maserati super bowl 48 ad Worst of Super Bowl 2014 ads: Maserati, Ellen DeGeneres and moreAdvertisers paid $4 million-plus for the privilege of reaching the biggest TV audience of the year in Super Bowl XLVIII. Did they get their money’s worth?

Not so much in these cases. Here are Zap2it’s picks for the worst ads of the 2014 Super Bowl; come back throughout the game for a refreshed list, and also see our picks for the best ads.

Pregame dishonorable mention – Ford: James Franco IS Rob Riggle

Usually when an ad airs twice in a row during a TV broadcast, you assume it’s a mistake. Ford did it on purpose with its Rob Riggle-turning-into-James Franco ad for the new Fusion just before kickoff — and it still seemed like a bad idea.

— Rick Porter

Maserati: Strike

Up until the product reveal, Maserati’s ad was a gripping piece of TV, with the young narrator delivering a stirring David-and-Goliath kind of speech over some striking imagery. Then it cut to shots of a car whose base price is more than the average American family’s annual income. Nope.

— Rick Porter

Turbo Tax: Love Hurts

Did Turbo Tax really try to tell us that doing taxes was more fun than watching the Super Bowl? In a commercial during the Super Bowl?

— Billy Nilles



Beats Music: The Right Music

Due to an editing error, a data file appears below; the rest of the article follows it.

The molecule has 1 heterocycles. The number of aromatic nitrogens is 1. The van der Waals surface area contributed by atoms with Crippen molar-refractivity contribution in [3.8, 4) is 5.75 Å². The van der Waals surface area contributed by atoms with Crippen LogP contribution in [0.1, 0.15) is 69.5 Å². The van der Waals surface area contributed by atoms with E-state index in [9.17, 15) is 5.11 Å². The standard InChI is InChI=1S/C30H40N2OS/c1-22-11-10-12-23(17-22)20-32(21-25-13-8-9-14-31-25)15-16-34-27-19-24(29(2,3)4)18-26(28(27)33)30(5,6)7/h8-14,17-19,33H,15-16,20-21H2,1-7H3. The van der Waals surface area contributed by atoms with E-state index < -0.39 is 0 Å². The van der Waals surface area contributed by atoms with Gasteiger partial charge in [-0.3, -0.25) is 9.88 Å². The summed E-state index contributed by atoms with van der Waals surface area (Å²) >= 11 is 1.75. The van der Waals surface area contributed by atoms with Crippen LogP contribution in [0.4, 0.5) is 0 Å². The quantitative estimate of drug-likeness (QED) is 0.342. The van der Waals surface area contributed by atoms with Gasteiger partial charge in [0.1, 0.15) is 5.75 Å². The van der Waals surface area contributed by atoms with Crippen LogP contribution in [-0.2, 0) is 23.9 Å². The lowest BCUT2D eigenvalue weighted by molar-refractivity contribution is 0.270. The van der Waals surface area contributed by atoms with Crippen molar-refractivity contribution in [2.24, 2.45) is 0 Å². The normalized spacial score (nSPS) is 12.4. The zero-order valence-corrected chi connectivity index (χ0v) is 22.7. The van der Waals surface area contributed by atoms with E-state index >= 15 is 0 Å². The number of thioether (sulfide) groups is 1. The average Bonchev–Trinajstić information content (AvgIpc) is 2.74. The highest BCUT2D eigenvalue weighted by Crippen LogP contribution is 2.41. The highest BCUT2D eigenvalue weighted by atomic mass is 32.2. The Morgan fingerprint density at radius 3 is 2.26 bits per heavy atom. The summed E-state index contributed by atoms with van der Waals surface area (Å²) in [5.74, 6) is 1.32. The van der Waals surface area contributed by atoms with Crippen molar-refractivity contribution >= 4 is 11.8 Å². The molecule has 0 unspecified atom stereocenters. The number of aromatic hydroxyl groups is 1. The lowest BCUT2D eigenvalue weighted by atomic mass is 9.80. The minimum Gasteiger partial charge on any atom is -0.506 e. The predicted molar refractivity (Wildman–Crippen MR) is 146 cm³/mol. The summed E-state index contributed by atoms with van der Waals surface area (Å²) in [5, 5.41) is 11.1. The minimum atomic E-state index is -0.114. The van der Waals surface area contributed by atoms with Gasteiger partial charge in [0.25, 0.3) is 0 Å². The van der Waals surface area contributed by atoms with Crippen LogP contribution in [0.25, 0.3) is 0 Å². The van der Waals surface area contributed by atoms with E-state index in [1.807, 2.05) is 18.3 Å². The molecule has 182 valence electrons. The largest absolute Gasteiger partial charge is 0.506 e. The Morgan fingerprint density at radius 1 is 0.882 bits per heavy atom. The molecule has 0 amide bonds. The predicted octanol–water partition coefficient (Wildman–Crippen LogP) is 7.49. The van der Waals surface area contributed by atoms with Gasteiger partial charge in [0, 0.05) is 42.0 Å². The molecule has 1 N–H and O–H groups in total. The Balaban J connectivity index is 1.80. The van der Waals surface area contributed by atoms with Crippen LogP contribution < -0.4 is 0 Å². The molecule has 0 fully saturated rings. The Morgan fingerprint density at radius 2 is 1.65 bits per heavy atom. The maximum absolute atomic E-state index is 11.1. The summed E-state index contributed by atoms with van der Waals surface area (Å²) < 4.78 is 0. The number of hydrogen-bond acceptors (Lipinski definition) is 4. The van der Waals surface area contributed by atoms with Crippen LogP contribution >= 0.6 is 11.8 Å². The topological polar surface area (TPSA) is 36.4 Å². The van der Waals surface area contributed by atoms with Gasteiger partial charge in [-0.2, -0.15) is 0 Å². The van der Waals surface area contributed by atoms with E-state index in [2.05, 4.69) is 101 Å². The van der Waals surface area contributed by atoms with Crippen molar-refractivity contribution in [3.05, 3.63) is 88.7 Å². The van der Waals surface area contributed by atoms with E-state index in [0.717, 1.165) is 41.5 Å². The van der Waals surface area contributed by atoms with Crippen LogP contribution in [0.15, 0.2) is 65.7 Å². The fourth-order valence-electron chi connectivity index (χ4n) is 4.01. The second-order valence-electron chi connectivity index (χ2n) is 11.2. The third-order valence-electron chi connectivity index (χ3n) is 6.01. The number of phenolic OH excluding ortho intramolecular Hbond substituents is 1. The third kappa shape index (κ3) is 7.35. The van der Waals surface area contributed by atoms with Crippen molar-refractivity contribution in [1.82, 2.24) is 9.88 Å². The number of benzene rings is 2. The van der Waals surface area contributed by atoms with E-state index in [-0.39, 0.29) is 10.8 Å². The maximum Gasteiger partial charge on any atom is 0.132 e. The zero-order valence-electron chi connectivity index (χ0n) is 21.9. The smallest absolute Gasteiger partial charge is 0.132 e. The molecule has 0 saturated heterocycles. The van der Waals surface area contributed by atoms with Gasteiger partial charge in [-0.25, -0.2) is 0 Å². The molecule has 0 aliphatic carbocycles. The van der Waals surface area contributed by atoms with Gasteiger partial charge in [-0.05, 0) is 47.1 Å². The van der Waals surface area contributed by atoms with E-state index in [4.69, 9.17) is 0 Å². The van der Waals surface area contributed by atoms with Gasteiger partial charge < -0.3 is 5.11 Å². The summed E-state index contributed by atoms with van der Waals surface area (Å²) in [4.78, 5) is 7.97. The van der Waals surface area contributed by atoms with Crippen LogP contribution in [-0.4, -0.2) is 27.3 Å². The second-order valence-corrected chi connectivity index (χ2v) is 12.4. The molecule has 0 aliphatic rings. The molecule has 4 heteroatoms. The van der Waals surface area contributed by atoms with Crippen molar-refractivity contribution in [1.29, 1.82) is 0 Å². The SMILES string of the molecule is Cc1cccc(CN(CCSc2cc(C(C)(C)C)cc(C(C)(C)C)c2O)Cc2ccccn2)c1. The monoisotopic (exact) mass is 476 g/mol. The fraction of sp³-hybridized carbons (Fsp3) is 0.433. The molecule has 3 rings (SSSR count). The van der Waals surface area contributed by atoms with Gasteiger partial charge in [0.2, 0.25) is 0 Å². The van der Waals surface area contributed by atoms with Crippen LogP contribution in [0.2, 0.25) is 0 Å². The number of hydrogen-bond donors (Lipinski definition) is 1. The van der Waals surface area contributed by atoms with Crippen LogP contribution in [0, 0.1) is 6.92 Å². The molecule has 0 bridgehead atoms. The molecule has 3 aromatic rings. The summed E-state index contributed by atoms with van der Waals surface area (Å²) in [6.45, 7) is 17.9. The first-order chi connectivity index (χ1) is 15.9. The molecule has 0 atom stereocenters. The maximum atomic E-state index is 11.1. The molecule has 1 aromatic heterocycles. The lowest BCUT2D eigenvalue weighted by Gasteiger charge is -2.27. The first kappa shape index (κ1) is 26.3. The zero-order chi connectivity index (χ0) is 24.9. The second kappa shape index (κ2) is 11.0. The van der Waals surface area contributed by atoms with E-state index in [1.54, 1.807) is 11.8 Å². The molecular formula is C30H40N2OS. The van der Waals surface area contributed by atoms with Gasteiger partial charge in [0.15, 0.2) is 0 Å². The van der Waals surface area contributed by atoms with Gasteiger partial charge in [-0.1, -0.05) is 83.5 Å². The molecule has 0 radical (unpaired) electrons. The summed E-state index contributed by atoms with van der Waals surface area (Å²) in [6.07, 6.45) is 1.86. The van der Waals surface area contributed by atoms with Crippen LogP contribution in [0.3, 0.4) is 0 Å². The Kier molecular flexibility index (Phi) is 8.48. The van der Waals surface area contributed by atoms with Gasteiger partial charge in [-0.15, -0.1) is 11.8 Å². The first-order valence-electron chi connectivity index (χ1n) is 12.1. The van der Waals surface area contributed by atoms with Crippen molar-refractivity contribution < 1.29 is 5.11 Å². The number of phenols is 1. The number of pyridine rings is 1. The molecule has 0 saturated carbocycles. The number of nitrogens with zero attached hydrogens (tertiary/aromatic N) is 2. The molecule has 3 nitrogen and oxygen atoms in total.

Ellen DeGeneres likes to dance. This is nothing new. Her cheesy mugging in Beats Music’s ad for their new streaming service feels tired. Her bear people co-stars? Nightmares. Please no replays of this.

— Billy Nilles



Carmax: Slow clap

Slow claps are dumb. This ad does not make us want to use Carmax.

— Andrea Reiher

‘Transformers: Age of Extinction’ teaser

Mark Wahlberg, you’re better than this.

Axe: Peace

Imagined conversation inside the Axe advertising offices: “Guys, the misogyny angle isn’t working anymore. What do we do?” “Uh … world peace? Chicks dig that stuff.” “Yeah, let’s go with that.” Blech.

— Rick Porter

Chrysler: The ads they aren’t a-changin’

When Chrysler started its “Imported from Detroit” campaign a few years ago, they were bold and striking ads. Now, though? TYhey’re just getting a little bit old. Bob Dylan’s participation this year is cool and all (unless you’re a Dylan purist, I’m guessing), but it’s just more of the same. And that “Let Asia assemble your phone” line? Yikes.

Rick Porter